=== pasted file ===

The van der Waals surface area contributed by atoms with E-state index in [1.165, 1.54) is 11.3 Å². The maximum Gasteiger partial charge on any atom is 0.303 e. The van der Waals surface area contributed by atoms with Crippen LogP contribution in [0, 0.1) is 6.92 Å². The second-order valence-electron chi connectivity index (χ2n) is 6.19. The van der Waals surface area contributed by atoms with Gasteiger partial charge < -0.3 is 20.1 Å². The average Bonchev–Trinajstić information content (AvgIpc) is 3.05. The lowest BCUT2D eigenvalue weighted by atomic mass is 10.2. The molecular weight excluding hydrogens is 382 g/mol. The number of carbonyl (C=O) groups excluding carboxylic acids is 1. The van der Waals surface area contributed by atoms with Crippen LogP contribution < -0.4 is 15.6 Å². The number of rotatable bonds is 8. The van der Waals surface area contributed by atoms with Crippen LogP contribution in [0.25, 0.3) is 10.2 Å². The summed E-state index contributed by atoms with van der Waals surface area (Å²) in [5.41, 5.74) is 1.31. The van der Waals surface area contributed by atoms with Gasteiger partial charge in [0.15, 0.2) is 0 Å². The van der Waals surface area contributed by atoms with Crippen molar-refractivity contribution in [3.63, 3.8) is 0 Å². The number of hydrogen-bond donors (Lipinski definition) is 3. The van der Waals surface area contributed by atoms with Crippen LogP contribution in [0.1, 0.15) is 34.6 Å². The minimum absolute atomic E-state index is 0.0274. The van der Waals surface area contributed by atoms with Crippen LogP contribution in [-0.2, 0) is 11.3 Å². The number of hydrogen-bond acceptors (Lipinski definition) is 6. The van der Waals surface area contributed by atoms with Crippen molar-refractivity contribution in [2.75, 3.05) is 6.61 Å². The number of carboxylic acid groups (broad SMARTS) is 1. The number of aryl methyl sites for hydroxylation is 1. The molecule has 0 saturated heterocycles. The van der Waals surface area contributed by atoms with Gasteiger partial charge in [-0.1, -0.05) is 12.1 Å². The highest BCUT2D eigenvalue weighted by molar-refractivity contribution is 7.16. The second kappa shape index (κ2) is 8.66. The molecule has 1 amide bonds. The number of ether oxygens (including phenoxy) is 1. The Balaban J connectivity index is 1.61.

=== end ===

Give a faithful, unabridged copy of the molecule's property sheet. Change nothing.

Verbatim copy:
The van der Waals surface area contributed by atoms with E-state index in [1.165, 1.54) is 11.3 Å². The maximum Gasteiger partial charge on any atom is 0.303 e. The van der Waals surface area contributed by atoms with Crippen LogP contribution in [0, 0.1) is 6.92 Å². The second-order valence-electron chi connectivity index (χ2n) is 6.19. The van der Waals surface area contributed by atoms with Gasteiger partial charge < -0.3 is 20.1 Å². The average Bonchev–Trinajstić information content (AvgIpc) is 3.05. The lowest BCUT2D eigenvalue weighted by atomic mass is 10.2. The molecular weight excluding hydrogens is 382 g/mol. The number of carbonyl (C=O) groups excluding carboxylic acids is 1. The van der Waals surface area contributed by atoms with Crippen LogP contribution < -0.4 is 15.6 Å². The number of rotatable bonds is 8. The van der Waals surface area contributed by atoms with Crippen LogP contribution in [0.25, 0.3) is 10.2 Å². The summed E-state index contributed by atoms with van der Waals surface area (Å²) in [5.41, 5.74) is 1.31. The van der Waals surface area contributed by atoms with Gasteiger partial charge in [0.15, 0.2) is 0 Å². The van der Waals surface area contributed by atoms with Crippen molar-refractivity contribution in [3.63, 3.8) is 0 Å². The number of hydrogen-bond donors (Lipinski definition) is 3. The van der Waals surface area contributed by atoms with Crippen LogP contribution in [0.1, 0.15) is 34.6 Å². The minimum absolute atomic E-state index is 0.0274. The van der Waals surface area contributed by atoms with Crippen LogP contribution in [-0.2, 0) is 11.3 Å². The number of hydrogen-bond acceptors (Lipinski definition) is 6. The van der Waals surface area contributed by atoms with Crippen molar-refractivity contribution in [2.75, 3.05) is 6.61 Å². The number of carboxylic acid groups (broad SMARTS) is 1. The number of aryl methyl sites for hydroxylation is 1. The molecule has 0 saturated heterocycles. The van der Waals surface area contributed by atoms with Gasteiger partial charge in [-0.1, -0.05) is 12.1 Å². The highest BCUT2D eigenvalue weighted by molar-refractivity contribution is 7.16. The second kappa shape index (κ2) is 8.66. The molecule has 1 amide bonds. The number of ether oxygens (including phenoxy) is 1. The Balaban J connectivity index is 1.61.